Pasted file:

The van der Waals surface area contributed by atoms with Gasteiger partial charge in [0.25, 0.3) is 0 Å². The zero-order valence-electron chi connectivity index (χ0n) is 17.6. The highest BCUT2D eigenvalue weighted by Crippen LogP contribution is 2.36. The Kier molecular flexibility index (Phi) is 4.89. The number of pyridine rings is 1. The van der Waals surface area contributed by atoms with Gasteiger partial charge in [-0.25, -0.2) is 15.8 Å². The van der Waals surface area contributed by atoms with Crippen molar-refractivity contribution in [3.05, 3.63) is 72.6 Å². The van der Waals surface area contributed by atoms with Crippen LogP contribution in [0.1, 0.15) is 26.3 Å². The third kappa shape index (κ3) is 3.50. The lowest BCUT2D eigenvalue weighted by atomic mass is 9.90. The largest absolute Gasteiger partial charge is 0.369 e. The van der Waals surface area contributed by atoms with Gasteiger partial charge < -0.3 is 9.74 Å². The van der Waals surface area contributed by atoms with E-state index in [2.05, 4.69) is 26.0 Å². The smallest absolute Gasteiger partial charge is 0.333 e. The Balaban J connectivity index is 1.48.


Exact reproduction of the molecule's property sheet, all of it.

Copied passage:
The van der Waals surface area contributed by atoms with Gasteiger partial charge in [0.25, 0.3) is 0 Å². The zero-order valence-electron chi connectivity index (χ0n) is 17.6. The highest BCUT2D eigenvalue weighted by Crippen LogP contribution is 2.36. The Kier molecular flexibility index (Phi) is 4.89. The number of pyridine rings is 1. The van der Waals surface area contributed by atoms with Gasteiger partial charge in [-0.25, -0.2) is 15.8 Å². The van der Waals surface area contributed by atoms with Crippen molar-refractivity contribution in [3.05, 3.63) is 72.6 Å². The van der Waals surface area contributed by atoms with Crippen LogP contribution in [0.1, 0.15) is 26.3 Å². The third kappa shape index (κ3) is 3.50. The lowest BCUT2D eigenvalue weighted by atomic mass is 9.90. The largest absolute Gasteiger partial charge is 0.369 e. The van der Waals surface area contributed by atoms with Gasteiger partial charge < -0.3 is 9.74 Å². The van der Waals surface area contributed by atoms with E-state index in [2.05, 4.69) is 26.0 Å². The smallest absolute Gasteiger partial charge is 0.333 e. The Balaban J connectivity index is 1.48.